So whats the idea?

No suggested beer lists although I’ll list a few suggestions later for anyone that is totally new to the style, just grab some of your favourites and drink them, preferably with a few friends as beer always tastes better when shared with your buddies. Hopefully a few of the countries top bars will join in as usual and put a few specials on for your enjoyment, if yours isn’t one of them, ask why and tell them to get their fingers out.

As promised here’s a few suggestions to look out for, it’s by no means comprehensive and there are a few listed that may not even still be available, but ideas at least to get you started on your very own Saisonathon.

Saison Cazeau
Saison Dupont
Nøgne ø Saison & India Saison
Saison Dottignies
Dupont Moinette Biologique
Flying Dog Wildeman IPA, fermented with Saison yeast
Marble/DarkStar Saison
St-Feuillien Saison
Ilkley Siberia Rhubarb Saison
Red Willow “Faithless XIV
Summer Wine Brewery Lime and Coriander Saison
Urthel Saisonaire
Saison Silly
Belgoo Saisonneke
Grassroots/Tired Hands “Wachu Saison
Jandrain IV Saison
The Bruery Saison Rue
8 Wired Saison Sauvin
Dark Star Saison
Bristol Beer Factory Saison
Fantome Saison

Saison d’Erpe-Mere

Please feel free to retweet, re-blog, share or better still write your own post, let’s get this party of the Summer Saison!

Cheers

39 Bottles of beer..

As you may know if you’ve read my introduction to this blog, the featured book in the picture was the the catalyst to the whole thing, I’ve always enjoyed trying new beers but not really shared that joyful experience with the world before. Yesterday saw me reach beer 39 in my quest to do as the books title suggests in the form of these three excellent specimens.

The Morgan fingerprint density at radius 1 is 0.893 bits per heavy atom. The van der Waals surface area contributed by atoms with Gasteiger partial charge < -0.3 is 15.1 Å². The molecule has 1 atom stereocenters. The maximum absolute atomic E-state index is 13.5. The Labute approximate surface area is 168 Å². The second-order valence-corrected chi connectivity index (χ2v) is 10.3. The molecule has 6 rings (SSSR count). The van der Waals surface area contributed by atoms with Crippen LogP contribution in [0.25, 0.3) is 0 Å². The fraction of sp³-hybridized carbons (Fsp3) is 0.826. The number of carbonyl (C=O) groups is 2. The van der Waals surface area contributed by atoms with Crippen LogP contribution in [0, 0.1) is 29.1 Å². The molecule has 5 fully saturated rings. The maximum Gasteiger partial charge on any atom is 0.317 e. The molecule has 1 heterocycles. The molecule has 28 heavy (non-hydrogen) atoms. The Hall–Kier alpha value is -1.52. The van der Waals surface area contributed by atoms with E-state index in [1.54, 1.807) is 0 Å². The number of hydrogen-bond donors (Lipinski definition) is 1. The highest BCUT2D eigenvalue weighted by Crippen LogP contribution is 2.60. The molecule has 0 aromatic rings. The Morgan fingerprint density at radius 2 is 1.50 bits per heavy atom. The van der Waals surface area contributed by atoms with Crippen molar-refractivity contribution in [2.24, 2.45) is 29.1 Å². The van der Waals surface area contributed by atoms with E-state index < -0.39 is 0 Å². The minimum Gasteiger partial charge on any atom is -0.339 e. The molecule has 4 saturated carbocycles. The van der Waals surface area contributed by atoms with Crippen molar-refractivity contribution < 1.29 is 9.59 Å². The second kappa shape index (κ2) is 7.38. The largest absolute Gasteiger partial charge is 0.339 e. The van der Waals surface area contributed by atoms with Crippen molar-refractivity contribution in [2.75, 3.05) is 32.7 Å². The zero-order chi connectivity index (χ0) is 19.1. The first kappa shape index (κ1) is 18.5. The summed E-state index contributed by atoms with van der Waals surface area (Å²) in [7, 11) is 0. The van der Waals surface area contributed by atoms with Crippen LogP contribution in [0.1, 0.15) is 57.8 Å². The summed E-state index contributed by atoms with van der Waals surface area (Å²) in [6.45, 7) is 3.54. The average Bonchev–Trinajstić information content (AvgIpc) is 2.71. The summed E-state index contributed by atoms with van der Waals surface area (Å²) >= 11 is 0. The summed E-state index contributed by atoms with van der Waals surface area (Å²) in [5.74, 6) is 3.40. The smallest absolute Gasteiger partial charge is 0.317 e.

St Bernadus Wit 5.5%

As the name suggests this is a wheat or white beer brewed by Sint Bernadus in the little village of Watou, West Flanders. This traditional Belgian white beer was developed and brewed in collaboration with Master Brewer Pierre Celis (Hoegaarden) and is widely regarded as being one of the best examples of the genre around. It pours with a thick creamy white head and settles to a deep yellow haze in the glass. Aromas of yeast and citrus and apples. The taste is typical of a good Belgian white beer, lots of big flavours of orange peel, lemons, apple and yeast. It has a really strong taste which overstates it’s low abv being very rich in the mouth without cloying. Overall an exceptional wheat beer from one of the best breweries in the world in my humble opinion.

Moinette Blond 8.5%

I waxed lyrical about the Moinette Brune not too long ago as it was a real find for me, this blond beer from Dupont continues in the same vein and in away has similar characteristics. It is quoted by Dupont as being their “flagship beer” and you can see why after the first mouthful. When poured into a nice bowl or goblet style glass it has a look of a darker beer rather than blond, copperish to dark yellow is a fair description with a big white fluffy head which sinks quickly to a fine lace round the edge of the glass. Citrus and yeasty aromas give way to a really smack in the face of fruit and spice as you taste it. Lemon, corriander, pepper and hops all together in perfect harmony to reward your choice with a well balanced but strong Belgian pale beer. Be careful with this one it is very easy to drink and strong with it. Highly recommended though.

XX Bitter 6.2%

There’s something about a beer that comes pre gift wrapped that makes already a little special before you open it. I’ve no idea why it’s done, maybe a protection from sunlight (perhaps someone can enlighten me), but it just shows a care and attention to detail which entices you in.. XX Bitter or Extra Extra Bitter by Brouwerij De Ranke is all about the hops, they feature on the wrapper, the label, the nose and in the big HOP FINALE as you taste. This is the beer that you see featured poured in the picture above (ignore the Oerbier glass) As you can see it’s a golden blond coloured beer with a thick old creamy white head. Again there’s a good old fight going on in there between the delicious hops, spices of pepper and coriander seeds, citrus and maybe a hint of caramel. I’d love to see this in my local (HINT) as it would be a perfect summer (or winter) drink for me, not overly strong abv wise so quite easy to drink a few without the need to lie or fall down.

So that’s 39 found out a 100 since 25th December 2010, not bad as it has been tricky and taken a bit of searching, I have found some other cracking beers along the way too. But what will the 40th be I wonder, it needs to be memorable I think as another milestone is reached..

All the beers featured here were sourced from Beers Of Europe